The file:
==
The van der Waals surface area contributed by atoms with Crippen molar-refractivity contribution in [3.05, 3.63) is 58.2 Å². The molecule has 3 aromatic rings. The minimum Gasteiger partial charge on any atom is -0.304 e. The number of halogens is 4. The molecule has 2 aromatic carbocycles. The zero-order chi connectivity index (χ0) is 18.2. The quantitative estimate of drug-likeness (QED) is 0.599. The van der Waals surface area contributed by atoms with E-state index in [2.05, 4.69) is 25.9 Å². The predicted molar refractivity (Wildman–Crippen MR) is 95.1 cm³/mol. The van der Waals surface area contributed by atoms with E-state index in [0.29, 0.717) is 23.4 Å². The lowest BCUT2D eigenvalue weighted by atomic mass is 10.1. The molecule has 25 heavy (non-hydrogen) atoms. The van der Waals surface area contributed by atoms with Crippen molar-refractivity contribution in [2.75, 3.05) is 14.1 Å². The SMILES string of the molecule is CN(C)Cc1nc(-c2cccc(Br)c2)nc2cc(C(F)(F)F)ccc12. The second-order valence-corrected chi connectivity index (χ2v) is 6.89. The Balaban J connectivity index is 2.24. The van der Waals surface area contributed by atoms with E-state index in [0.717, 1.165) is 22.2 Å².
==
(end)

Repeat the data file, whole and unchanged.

The van der Waals surface area contributed by atoms with Crippen molar-refractivity contribution in [3.05, 3.63) is 58.2 Å². The molecule has 3 aromatic rings. The minimum Gasteiger partial charge on any atom is -0.304 e. The number of halogens is 4. The molecule has 2 aromatic carbocycles. The zero-order chi connectivity index (χ0) is 18.2. The quantitative estimate of drug-likeness (QED) is 0.599. The van der Waals surface area contributed by atoms with E-state index in [2.05, 4.69) is 25.9 Å². The predicted molar refractivity (Wildman–Crippen MR) is 95.1 cm³/mol. The van der Waals surface area contributed by atoms with E-state index in [0.29, 0.717) is 23.4 Å². The lowest BCUT2D eigenvalue weighted by atomic mass is 10.1. The molecule has 25 heavy (non-hydrogen) atoms. The van der Waals surface area contributed by atoms with Crippen molar-refractivity contribution in [2.75, 3.05) is 14.1 Å². The SMILES string of the molecule is CN(C)Cc1nc(-c2cccc(Br)c2)nc2cc(C(F)(F)F)ccc12. The second-order valence-corrected chi connectivity index (χ2v) is 6.89. The Balaban J connectivity index is 2.24. The van der Waals surface area contributed by atoms with E-state index in [0.717, 1.165) is 22.2 Å².